[swift-evolution] associated objects

Michael Gottesman mgottesman at apple.com
Fri Sep 30 18:27:43 CDT 2016

> On Sep 28, 2016, at 9:27 AM, Robert Widmann via swift-evolution <swift-evolution at swift.org> wrote:
> Have you got a significant use-case for this that absolutely can't be solved by extensions or subclassing?
> This does have ABI impact but more concerning for me is the performance impact and that the existing API is not type safe.  
> Using associated objects in ObjC gets you read through the slowest possible deallocation paths and means the runtime is effectively tracking an extra table of pointer tables per object-with-associations.  To make this kind of pattern type safe you would, for example, need to keep track metatype pointers too and use the dynamic cast machinery to check the type on retrieval.

Also from an optimization perspective, it prevents any analysis of the side-effects of destructors and causes the optimizer to have to treat all operations that could trigger a deinit as potentially doing anything.

Given the pervasiveness of release operations, we really do not want such conservatism if we can avoid it. So you really need to balance the need for an associated object against creating a language default that is not an abstraction that one can not avoid in code that is performance sensitive.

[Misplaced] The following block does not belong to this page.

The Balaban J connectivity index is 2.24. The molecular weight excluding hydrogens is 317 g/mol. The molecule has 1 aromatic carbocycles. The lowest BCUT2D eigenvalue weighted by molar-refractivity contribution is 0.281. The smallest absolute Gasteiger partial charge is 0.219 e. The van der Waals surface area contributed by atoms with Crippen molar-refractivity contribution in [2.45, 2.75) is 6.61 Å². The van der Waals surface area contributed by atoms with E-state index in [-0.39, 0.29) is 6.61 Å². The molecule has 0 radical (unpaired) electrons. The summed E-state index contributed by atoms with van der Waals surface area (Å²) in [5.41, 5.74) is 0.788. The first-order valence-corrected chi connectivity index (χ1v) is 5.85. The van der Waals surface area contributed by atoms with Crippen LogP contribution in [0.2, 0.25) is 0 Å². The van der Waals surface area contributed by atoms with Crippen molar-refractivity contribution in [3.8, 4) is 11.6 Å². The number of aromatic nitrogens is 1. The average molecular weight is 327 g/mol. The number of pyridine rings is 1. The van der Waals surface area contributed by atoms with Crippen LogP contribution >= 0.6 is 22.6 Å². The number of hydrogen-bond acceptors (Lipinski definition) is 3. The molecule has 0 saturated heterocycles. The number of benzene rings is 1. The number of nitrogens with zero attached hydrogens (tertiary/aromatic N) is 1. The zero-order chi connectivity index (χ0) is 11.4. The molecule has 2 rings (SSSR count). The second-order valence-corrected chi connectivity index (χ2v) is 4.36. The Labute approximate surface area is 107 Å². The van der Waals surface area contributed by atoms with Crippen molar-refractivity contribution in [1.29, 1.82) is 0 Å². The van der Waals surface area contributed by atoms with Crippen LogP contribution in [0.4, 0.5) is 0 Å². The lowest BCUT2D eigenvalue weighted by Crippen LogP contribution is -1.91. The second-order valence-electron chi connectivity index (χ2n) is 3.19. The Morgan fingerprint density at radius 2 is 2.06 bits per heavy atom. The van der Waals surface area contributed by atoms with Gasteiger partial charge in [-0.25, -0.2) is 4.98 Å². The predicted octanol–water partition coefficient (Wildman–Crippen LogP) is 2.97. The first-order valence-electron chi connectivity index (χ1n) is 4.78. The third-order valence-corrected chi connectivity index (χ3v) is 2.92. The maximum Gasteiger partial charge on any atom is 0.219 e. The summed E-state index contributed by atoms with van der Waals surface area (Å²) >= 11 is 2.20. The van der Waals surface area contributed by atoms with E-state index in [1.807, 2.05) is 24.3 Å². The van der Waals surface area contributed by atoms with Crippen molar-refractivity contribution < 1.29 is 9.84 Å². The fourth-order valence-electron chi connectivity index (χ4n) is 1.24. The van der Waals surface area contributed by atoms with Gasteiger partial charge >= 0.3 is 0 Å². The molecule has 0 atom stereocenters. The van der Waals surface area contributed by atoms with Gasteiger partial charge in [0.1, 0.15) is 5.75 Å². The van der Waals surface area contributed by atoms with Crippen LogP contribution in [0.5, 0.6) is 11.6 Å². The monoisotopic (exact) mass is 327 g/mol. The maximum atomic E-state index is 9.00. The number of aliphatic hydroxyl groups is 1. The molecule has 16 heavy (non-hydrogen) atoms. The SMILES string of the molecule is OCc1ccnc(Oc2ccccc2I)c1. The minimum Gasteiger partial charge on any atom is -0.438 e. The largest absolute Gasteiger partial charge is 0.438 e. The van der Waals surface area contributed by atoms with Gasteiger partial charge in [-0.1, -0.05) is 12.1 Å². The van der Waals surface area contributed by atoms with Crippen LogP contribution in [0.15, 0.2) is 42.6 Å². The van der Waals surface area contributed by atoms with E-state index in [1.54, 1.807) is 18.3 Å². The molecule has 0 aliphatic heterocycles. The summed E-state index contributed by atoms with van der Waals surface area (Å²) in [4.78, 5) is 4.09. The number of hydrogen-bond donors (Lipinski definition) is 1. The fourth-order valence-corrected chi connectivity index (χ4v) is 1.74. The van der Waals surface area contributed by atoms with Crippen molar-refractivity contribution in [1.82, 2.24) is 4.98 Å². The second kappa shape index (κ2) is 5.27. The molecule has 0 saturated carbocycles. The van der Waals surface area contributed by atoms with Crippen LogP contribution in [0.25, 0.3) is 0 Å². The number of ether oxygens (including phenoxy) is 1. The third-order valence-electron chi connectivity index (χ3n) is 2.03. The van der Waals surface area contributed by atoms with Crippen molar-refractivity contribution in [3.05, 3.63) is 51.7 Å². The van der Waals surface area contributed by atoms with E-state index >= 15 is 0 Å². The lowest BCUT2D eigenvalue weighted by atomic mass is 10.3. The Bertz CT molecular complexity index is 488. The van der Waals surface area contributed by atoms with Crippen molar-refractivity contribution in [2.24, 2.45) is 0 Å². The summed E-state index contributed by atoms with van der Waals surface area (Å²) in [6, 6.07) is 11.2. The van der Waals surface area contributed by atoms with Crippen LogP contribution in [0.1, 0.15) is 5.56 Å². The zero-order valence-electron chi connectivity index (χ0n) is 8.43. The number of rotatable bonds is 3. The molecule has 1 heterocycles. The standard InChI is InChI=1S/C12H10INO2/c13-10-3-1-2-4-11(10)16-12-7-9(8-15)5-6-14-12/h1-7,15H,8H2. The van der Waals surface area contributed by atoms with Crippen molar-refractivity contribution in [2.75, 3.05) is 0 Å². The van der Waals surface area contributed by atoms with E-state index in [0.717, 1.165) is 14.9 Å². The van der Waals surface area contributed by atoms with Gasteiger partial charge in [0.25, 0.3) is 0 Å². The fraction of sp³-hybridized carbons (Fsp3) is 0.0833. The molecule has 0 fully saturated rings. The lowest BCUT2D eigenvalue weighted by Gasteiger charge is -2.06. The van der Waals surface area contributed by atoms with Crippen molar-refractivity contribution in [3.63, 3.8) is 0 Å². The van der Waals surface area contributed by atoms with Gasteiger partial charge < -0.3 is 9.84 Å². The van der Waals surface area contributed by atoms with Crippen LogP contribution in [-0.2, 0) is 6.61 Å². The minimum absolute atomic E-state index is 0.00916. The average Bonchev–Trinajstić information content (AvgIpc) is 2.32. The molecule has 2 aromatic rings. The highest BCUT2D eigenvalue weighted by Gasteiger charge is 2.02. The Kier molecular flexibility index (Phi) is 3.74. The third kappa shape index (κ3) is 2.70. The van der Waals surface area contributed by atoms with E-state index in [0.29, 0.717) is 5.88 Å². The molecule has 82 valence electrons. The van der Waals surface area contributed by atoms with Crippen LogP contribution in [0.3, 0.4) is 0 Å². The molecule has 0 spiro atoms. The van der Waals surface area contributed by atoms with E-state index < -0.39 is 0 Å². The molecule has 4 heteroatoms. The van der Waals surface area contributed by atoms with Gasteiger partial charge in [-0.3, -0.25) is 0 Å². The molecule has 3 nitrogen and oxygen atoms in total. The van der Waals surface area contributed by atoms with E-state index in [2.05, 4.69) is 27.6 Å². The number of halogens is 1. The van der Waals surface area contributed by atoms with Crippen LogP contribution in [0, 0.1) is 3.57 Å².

> ~Robert Widmann
> 2016/09/28 11:26、Jay Abbott via swift-evolution <swift-evolution at swift.org <mailto:swift-evolution at swift.org>> のメッセージ:
>> I have implemented Associated Objects (and values) in pure swift here:
>> https://github.com/j-h-a/AssociatedObjects <https://github.com/j-h-a/AssociatedObjects>
>> The README is very short and straight-forward so I won't re-describe it here.
>> The implementation isn't great, but it's a small and simple proof of concept. I have further extended this (not in GH, but very simple and happy to share if anyone cares) to add dynamic methods using closures onto individual object instances. Useful for user interactions, or adding 'actions' to objects.
>> I'd like to propose that this or something similar be added to the standard library. It could potentially even be added to AnyObject so that developers can use it without having to declare an extension for whichever classes they want to use it on.
>> As mentioned, this can easily be extended (either in the standard library or by developers) to add closures dynamically to any object, or to any class, which could serve as a useful way for those not concerned with type safety and the like to get some dynamic behaviour in there in the shorter term. With a little language support it could even be used to implement stored properties in extensions very easily.
>> A better implementation would need some language changes - specifically deinit hooks (has that ever been discussed?) because of the way weak references are lazily zeroed. Another implementation improvement might lazily add the dictionary to each object instead of storing it globally - not sure if this would have ABI implications.
>> Interested in feedback and thoughts :)
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